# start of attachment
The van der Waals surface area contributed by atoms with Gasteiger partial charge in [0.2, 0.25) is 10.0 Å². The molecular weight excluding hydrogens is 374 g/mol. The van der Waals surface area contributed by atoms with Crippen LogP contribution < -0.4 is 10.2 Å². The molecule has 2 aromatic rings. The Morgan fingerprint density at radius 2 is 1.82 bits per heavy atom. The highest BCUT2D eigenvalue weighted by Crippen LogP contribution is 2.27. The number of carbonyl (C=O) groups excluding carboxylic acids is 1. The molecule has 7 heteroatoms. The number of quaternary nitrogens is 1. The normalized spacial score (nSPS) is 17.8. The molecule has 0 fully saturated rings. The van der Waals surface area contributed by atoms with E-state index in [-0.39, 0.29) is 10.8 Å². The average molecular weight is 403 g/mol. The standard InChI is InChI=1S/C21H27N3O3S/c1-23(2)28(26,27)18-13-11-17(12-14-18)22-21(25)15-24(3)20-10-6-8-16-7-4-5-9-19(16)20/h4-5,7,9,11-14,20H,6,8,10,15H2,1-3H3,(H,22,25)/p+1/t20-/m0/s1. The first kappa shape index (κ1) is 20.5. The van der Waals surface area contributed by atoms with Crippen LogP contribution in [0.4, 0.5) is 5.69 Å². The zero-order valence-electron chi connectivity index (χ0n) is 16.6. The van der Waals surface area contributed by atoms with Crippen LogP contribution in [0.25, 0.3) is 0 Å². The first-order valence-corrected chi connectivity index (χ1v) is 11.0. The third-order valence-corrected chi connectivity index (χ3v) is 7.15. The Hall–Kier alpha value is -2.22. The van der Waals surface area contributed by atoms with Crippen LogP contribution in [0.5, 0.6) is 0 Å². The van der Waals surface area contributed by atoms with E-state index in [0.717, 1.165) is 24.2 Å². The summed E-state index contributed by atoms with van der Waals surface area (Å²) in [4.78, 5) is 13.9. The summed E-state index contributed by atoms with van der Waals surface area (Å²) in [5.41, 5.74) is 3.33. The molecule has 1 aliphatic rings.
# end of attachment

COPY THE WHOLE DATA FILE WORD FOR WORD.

The van der Waals surface area contributed by atoms with Gasteiger partial charge in [0.2, 0.25) is 10.0 Å². The molecular weight excluding hydrogens is 374 g/mol. The van der Waals surface area contributed by atoms with Crippen LogP contribution < -0.4 is 10.2 Å². The molecule has 2 aromatic rings. The Morgan fingerprint density at radius 2 is 1.82 bits per heavy atom. The highest BCUT2D eigenvalue weighted by Crippen LogP contribution is 2.27. The number of carbonyl (C=O) groups excluding carboxylic acids is 1. The molecule has 7 heteroatoms. The number of quaternary nitrogens is 1. The normalized spacial score (nSPS) is 17.8. The molecule has 0 fully saturated rings. The van der Waals surface area contributed by atoms with E-state index in [-0.39, 0.29) is 10.8 Å². The average molecular weight is 403 g/mol. The standard InChI is InChI=1S/C21H27N3O3S/c1-23(2)28(26,27)18-13-11-17(12-14-18)22-21(25)15-24(3)20-10-6-8-16-7-4-5-9-19(16)20/h4-5,7,9,11-14,20H,6,8,10,15H2,1-3H3,(H,22,25)/p+1/t20-/m0/s1. The first kappa shape index (κ1) is 20.5. The van der Waals surface area contributed by atoms with Crippen LogP contribution in [0.4, 0.5) is 5.69 Å². The zero-order valence-electron chi connectivity index (χ0n) is 16.6. The van der Waals surface area contributed by atoms with Crippen LogP contribution in [0.25, 0.3) is 0 Å². The first-order valence-corrected chi connectivity index (χ1v) is 11.0. The third-order valence-corrected chi connectivity index (χ3v) is 7.15. The Hall–Kier alpha value is -2.22. The van der Waals surface area contributed by atoms with Crippen LogP contribution in [0.5, 0.6) is 0 Å². The van der Waals surface area contributed by atoms with E-state index in [0.717, 1.165) is 24.2 Å². The summed E-state index contributed by atoms with van der Waals surface area (Å²) in [4.78, 5) is 13.9. The summed E-state index contributed by atoms with van der Waals surface area (Å²) in [5.41, 5.74) is 3.33. The molecule has 1 aliphatic rings.